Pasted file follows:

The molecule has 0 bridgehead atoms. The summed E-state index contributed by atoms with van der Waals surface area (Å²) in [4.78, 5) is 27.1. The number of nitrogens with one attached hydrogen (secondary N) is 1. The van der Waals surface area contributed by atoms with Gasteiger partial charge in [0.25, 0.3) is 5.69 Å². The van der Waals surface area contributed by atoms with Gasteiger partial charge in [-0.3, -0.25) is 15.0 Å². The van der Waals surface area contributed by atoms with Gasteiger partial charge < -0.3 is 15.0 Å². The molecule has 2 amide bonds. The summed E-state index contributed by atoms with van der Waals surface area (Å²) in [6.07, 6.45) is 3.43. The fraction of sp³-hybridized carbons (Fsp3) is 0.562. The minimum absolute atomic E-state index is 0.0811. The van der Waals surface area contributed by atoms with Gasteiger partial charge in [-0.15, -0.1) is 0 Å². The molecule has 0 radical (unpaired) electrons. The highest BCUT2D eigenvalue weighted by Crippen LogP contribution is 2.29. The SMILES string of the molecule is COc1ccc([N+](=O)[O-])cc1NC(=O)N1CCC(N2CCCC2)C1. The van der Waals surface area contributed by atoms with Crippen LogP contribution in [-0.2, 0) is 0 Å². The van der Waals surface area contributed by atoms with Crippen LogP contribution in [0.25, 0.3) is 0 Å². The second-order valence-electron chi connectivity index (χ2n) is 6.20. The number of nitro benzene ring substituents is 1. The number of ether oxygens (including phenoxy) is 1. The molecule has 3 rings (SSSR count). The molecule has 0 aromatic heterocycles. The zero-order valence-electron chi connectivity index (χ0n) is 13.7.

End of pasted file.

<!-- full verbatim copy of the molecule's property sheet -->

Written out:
The molecule has 0 bridgehead atoms. The summed E-state index contributed by atoms with van der Waals surface area (Å²) in [4.78, 5) is 27.1. The number of nitrogens with one attached hydrogen (secondary N) is 1. The van der Waals surface area contributed by atoms with Gasteiger partial charge in [0.25, 0.3) is 5.69 Å². The van der Waals surface area contributed by atoms with Gasteiger partial charge in [-0.3, -0.25) is 15.0 Å². The van der Waals surface area contributed by atoms with Gasteiger partial charge < -0.3 is 15.0 Å². The molecule has 2 amide bonds. The summed E-state index contributed by atoms with van der Waals surface area (Å²) in [6.07, 6.45) is 3.43. The fraction of sp³-hybridized carbons (Fsp3) is 0.562. The minimum absolute atomic E-state index is 0.0811. The van der Waals surface area contributed by atoms with Gasteiger partial charge in [-0.15, -0.1) is 0 Å². The molecule has 0 radical (unpaired) electrons. The highest BCUT2D eigenvalue weighted by Crippen LogP contribution is 2.29. The SMILES string of the molecule is COc1ccc([N+](=O)[O-])cc1NC(=O)N1CCC(N2CCCC2)C1. The van der Waals surface area contributed by atoms with Crippen LogP contribution in [-0.2, 0) is 0 Å². The van der Waals surface area contributed by atoms with Crippen LogP contribution in [0.25, 0.3) is 0 Å². The second-order valence-electron chi connectivity index (χ2n) is 6.20. The number of nitro benzene ring substituents is 1. The number of ether oxygens (including phenoxy) is 1. The molecule has 3 rings (SSSR count). The molecule has 0 aromatic heterocycles. The zero-order valence-electron chi connectivity index (χ0n) is 13.7.